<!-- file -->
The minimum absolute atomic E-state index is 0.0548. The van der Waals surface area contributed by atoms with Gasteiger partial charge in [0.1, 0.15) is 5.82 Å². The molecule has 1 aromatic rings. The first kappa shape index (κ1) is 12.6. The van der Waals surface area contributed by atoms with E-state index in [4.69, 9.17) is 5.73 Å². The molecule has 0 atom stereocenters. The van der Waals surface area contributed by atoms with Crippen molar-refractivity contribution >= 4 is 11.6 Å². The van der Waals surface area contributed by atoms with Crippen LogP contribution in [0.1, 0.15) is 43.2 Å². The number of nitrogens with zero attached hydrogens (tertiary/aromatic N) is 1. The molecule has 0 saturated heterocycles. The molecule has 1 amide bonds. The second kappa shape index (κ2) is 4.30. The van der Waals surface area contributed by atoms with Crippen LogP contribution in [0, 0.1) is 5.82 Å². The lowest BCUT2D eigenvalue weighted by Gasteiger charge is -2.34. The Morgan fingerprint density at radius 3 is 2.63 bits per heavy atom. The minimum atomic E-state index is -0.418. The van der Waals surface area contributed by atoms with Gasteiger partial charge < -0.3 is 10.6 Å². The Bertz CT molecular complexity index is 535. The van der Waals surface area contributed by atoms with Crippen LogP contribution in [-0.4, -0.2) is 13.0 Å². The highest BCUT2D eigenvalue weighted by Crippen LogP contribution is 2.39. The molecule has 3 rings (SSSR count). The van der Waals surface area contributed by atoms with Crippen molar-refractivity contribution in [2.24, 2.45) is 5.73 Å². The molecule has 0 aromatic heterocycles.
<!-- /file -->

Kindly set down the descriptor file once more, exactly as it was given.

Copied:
The minimum absolute atomic E-state index is 0.0548. The van der Waals surface area contributed by atoms with Gasteiger partial charge in [0.1, 0.15) is 5.82 Å². The molecule has 1 aromatic rings. The first kappa shape index (κ1) is 12.6. The van der Waals surface area contributed by atoms with E-state index in [4.69, 9.17) is 5.73 Å². The molecule has 0 atom stereocenters. The van der Waals surface area contributed by atoms with Crippen molar-refractivity contribution >= 4 is 11.6 Å². The van der Waals surface area contributed by atoms with Crippen LogP contribution in [0.1, 0.15) is 43.2 Å². The number of nitrogens with zero attached hydrogens (tertiary/aromatic N) is 1. The molecule has 0 saturated heterocycles. The molecule has 1 amide bonds. The second kappa shape index (κ2) is 4.30. The van der Waals surface area contributed by atoms with Crippen LogP contribution in [0, 0.1) is 5.82 Å². The lowest BCUT2D eigenvalue weighted by Gasteiger charge is -2.34. The Morgan fingerprint density at radius 3 is 2.63 bits per heavy atom. The minimum atomic E-state index is -0.418. The van der Waals surface area contributed by atoms with Gasteiger partial charge < -0.3 is 10.6 Å². The Bertz CT molecular complexity index is 535. The van der Waals surface area contributed by atoms with Crippen LogP contribution in [-0.4, -0.2) is 13.0 Å². The highest BCUT2D eigenvalue weighted by Crippen LogP contribution is 2.39. The molecule has 3 rings (SSSR count). The van der Waals surface area contributed by atoms with Crippen molar-refractivity contribution in [2.24, 2.45) is 5.73 Å². The molecule has 0 aromatic heterocycles.